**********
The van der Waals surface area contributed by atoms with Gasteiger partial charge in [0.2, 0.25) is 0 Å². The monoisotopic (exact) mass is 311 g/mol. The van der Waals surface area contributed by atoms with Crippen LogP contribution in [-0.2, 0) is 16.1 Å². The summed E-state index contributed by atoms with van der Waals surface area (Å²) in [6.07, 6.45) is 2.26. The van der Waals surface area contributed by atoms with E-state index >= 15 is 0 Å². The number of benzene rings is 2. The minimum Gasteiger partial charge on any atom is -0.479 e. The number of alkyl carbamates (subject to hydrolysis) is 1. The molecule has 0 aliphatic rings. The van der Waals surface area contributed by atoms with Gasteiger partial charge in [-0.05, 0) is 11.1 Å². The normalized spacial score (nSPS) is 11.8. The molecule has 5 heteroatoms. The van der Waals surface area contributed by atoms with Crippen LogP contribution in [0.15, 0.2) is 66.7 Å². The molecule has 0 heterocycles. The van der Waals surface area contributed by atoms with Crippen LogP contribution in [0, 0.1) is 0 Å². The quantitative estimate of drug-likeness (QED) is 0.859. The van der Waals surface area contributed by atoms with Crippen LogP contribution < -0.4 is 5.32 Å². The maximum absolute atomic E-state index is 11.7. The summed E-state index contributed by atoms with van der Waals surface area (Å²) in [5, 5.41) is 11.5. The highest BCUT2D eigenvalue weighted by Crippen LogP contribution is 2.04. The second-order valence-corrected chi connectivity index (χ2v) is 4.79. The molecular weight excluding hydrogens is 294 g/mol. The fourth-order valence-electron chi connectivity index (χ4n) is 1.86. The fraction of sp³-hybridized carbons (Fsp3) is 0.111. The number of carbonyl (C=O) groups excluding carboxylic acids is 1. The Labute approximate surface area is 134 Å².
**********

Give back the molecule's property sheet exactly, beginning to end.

The van der Waals surface area contributed by atoms with Gasteiger partial charge in [0.2, 0.25) is 0 Å². The monoisotopic (exact) mass is 311 g/mol. The van der Waals surface area contributed by atoms with Crippen LogP contribution in [-0.2, 0) is 16.1 Å². The summed E-state index contributed by atoms with van der Waals surface area (Å²) in [6.07, 6.45) is 2.26. The van der Waals surface area contributed by atoms with E-state index >= 15 is 0 Å². The number of benzene rings is 2. The minimum Gasteiger partial charge on any atom is -0.479 e. The number of alkyl carbamates (subject to hydrolysis) is 1. The molecule has 0 aliphatic rings. The van der Waals surface area contributed by atoms with Gasteiger partial charge in [-0.05, 0) is 11.1 Å². The normalized spacial score (nSPS) is 11.8. The molecule has 5 heteroatoms. The van der Waals surface area contributed by atoms with Crippen LogP contribution in [0.15, 0.2) is 66.7 Å². The molecule has 0 heterocycles. The van der Waals surface area contributed by atoms with Crippen LogP contribution in [0, 0.1) is 0 Å². The quantitative estimate of drug-likeness (QED) is 0.859. The van der Waals surface area contributed by atoms with Crippen LogP contribution < -0.4 is 5.32 Å². The maximum absolute atomic E-state index is 11.7. The summed E-state index contributed by atoms with van der Waals surface area (Å²) in [5, 5.41) is 11.5. The highest BCUT2D eigenvalue weighted by Crippen LogP contribution is 2.04. The second-order valence-corrected chi connectivity index (χ2v) is 4.79. The molecular weight excluding hydrogens is 294 g/mol. The fourth-order valence-electron chi connectivity index (χ4n) is 1.86. The fraction of sp³-hybridized carbons (Fsp3) is 0.111. The number of carbonyl (C=O) groups excluding carboxylic acids is 1. The Labute approximate surface area is 134 Å².